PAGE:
Post by ersatzplanet » Wed Jan 08, 2020 4:58 pm

Graham Hinton wrote:
Wed Jan 08, 2020 7:43 am
ersatzplanet wrote:
Tue Jan 07, 2020 6:33 pm
Graham Hinton wrote:
Tue Jan 07, 2020 2:38 pm
You would only get that is the pulse is fed into both inputs and they are both AC coupled. The negative going edge needs to be multiplied by itself to create a positive pulse for the sequencer.
I must be remembering things differently because I thought I used to do this all the time with the Synthi's RM and the Doepfer one.
You would be able to do it on those because they both have fixed AC coupled inputs. You wouldn't be able to do it on any RM that has one or both DC coupled inputs without further trickery.

As I said earlier, AC coupling is not part of ring modulation par se, but in your example it relies on the RM too for four quadrant multiplication to make the product of two negative waveforms a positive one.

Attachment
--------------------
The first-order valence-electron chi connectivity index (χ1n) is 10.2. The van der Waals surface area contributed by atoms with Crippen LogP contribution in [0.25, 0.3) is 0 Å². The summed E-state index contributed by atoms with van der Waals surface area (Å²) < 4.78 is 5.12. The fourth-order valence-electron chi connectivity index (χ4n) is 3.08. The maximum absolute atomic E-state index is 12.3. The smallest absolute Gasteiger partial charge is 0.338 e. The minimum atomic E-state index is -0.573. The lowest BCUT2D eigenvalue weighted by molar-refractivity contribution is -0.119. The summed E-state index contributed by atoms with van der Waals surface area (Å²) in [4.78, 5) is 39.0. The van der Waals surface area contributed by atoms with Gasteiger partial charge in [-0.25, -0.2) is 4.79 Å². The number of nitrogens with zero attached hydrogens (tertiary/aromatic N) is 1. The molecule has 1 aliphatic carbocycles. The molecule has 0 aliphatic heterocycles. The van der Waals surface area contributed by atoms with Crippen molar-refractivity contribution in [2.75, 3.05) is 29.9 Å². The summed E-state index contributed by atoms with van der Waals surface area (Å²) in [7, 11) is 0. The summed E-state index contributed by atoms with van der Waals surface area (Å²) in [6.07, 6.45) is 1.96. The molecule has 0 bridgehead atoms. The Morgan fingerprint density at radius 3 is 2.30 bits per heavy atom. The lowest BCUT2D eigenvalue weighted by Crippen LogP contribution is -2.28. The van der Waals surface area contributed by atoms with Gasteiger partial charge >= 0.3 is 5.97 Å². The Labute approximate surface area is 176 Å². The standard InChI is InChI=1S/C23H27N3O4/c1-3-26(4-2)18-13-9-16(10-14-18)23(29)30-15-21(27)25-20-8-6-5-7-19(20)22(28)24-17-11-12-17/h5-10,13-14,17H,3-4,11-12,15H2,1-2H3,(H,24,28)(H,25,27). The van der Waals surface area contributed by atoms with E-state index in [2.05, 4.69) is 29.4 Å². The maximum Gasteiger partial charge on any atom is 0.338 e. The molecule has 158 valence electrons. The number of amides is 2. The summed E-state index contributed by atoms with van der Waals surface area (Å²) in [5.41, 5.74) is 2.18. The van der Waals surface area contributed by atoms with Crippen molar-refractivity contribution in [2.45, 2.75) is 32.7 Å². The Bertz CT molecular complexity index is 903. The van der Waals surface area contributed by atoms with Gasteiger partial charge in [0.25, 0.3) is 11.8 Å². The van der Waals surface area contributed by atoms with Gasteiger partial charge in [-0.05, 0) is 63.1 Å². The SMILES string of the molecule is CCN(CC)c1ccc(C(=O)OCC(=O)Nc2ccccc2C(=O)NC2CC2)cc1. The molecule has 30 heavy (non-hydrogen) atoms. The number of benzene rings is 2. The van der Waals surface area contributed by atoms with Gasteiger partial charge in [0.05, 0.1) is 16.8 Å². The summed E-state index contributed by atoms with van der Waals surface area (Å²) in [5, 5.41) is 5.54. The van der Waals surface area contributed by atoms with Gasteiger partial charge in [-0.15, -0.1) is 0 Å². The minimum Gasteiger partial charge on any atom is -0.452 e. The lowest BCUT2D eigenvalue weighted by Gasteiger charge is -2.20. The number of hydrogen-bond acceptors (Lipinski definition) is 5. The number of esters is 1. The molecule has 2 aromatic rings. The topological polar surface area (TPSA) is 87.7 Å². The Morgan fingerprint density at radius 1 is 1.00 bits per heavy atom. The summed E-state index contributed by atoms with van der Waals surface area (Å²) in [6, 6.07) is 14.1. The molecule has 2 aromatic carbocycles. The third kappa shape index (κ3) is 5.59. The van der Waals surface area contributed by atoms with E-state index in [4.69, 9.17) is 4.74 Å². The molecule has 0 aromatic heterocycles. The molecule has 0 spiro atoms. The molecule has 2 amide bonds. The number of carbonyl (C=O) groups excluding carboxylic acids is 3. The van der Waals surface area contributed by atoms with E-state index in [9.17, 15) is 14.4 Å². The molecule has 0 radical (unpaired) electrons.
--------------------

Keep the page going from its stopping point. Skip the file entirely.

Sorry, I thought you thought I was saying something different in what I posted. I was only talking about AC coupled RM's.
-James

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Re: What to do with ring modulators?

Post by jkjelec » Fri Jan 10, 2020 4:28 pm

Just me and EPTC referred to the
GregAE document "Lord of the Ring Mod"
. I don't find anything when doing a Google search. Does anyone have a copy they can forward to the thread? Thanks!

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Re: What to do with ring modulators?

Post by mister_wavey » Wed Jan 15, 2020 8:04 am

it's the first hit for me when I google 'lord of the ringmod'. Not sure if it's considered copyrighted, so I won't link directly.